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Advocacy and Picketing by Cape Cod Hospital Nurses Generates Strong Editorial in Cape Cod Times Regarding Future of CCH Psych Center and Mental Health Funding

Support psych center

Oppose governor’s plan to cut mental health funding

June 09, 2011 2:35 AM

If there is such a thing as being a victim of your own success, then the Cape Psych Center in Hyannis may be a perfect example. As the governor looks toward cutting more from the state’s mental health budget, the center may actually find itself with more, rather than fewer patients, even as its own future remains up in the air.

This comes at a time when some staff members have expressed concern that there are insufficient personnel to handle the existing patient load. Last month, David Reilly, a spokesman for Cape Cod Healthcare, which operates the center, said that although there are no plans to close the facility, continuing cuts to mental health funding could force the organization to revisit the long-term future of the center.

And the Cape Psych Center is far from alone.

Last month, Gov. Deval Patrick pledged to cut $16 million from the Department of Mental Health budget. Some predicted this would lead to the state closing Taunton State Hospital, which has provided long-term mental health care for years.

What is more certain is that any significant reduction in funding would likely lead to the elimination of beds in off-Cape, state-funded facilities, possibly shifting even more of a burden to the nonprofit facilities that are able to remain open, such as Cape Psych Center.

In a sense, this scenario is a case of what happens when budget cuts at the state level come home to roost. The trickle-down theory may not work particularly well in terms of wealth distribution, but for budget cuts, the correlation is all-too direct.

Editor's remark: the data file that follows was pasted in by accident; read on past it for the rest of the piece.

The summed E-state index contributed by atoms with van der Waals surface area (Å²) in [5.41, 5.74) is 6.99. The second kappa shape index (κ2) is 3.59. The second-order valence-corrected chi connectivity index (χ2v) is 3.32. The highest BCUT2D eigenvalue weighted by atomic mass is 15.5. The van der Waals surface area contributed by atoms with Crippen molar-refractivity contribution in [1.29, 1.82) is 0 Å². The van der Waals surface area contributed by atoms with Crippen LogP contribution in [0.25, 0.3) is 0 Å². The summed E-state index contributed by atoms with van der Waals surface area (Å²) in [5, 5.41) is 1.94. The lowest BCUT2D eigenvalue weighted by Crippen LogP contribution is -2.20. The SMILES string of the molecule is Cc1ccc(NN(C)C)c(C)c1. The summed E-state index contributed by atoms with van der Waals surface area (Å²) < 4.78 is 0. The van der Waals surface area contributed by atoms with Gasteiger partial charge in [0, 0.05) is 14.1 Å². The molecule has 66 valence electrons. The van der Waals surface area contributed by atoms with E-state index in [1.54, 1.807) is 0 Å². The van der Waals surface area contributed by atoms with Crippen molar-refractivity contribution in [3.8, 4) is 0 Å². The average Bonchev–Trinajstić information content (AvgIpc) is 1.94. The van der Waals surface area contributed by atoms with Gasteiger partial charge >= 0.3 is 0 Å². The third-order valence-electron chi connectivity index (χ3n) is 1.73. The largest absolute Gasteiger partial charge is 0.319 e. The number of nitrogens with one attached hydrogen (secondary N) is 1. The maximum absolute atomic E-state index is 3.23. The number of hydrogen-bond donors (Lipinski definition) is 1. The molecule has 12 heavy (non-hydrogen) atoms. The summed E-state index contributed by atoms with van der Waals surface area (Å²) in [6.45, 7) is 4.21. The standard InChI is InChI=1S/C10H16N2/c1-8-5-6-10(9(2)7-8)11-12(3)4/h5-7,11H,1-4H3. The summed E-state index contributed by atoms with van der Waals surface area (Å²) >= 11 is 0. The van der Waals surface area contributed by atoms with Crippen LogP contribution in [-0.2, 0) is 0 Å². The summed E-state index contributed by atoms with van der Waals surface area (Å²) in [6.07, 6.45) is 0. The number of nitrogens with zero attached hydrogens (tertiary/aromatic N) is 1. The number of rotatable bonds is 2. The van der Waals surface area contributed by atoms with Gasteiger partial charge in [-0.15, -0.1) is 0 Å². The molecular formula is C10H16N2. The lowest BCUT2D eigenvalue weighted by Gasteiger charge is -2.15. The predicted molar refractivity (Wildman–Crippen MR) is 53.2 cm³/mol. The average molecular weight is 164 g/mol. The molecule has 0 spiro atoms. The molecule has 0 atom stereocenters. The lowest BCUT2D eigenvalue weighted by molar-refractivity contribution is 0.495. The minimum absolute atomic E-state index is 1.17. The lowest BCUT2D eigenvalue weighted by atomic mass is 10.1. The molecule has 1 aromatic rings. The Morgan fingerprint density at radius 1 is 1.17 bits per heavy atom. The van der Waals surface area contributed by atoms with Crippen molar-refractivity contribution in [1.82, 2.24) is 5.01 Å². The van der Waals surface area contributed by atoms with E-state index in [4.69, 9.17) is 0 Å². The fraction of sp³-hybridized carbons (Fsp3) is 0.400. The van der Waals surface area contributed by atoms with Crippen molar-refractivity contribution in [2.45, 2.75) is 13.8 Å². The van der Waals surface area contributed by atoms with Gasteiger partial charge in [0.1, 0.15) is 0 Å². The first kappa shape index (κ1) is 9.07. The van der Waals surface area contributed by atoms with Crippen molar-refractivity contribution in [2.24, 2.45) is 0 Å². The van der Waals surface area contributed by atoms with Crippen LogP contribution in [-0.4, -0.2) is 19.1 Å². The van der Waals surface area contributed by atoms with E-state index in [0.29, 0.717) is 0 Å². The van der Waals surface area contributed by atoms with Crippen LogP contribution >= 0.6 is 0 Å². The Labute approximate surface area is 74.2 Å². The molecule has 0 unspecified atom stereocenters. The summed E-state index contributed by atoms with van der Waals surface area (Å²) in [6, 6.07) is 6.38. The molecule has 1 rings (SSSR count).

The state Senate, however, has intervened on the side of the Department of Mental Health. Late last month, the Senate proposed a 4 percent increase, rather than a decrease, in the department’s operating budget.

Although budget constraints are squeezing all aspects of state funding, this is truly an area where we cannot afford to be stingy. Several mental health facilities have reported a rise in patients seeking treatment for depression, and have tied such requests to the ongoing economic uncertainty. Similar concerns have been voiced at Cape Psych Center, where employees last month reported that they had seen a rise in the number of aggressive and addicted patients.

If state facilities are closed and nonprofit organizations, such as Cape Psych Center, are unable to handle the growing demand, these patients will have little choice but to remain untreated.

Desperate people in desperate times are certainly more likely to do things that they would normally not otherwise do. We know that a disproportionate number of deinstitutionalized mental health patients eventually wind up re-institutionalized. But rather than finding themselves in a treatment facility where their conditions can be addressed through medical treatment, many of these individuals end up incarcerated because they are unable to function in the world.

The choice is actually a very simple one. We can either pay the cost of treating those who need it up front in the form of funding our mental health facilities, or we can pay the cost later in the form of crime, incarceration, and lost lives. The Senate’s approach offers more hope for everyone’s future.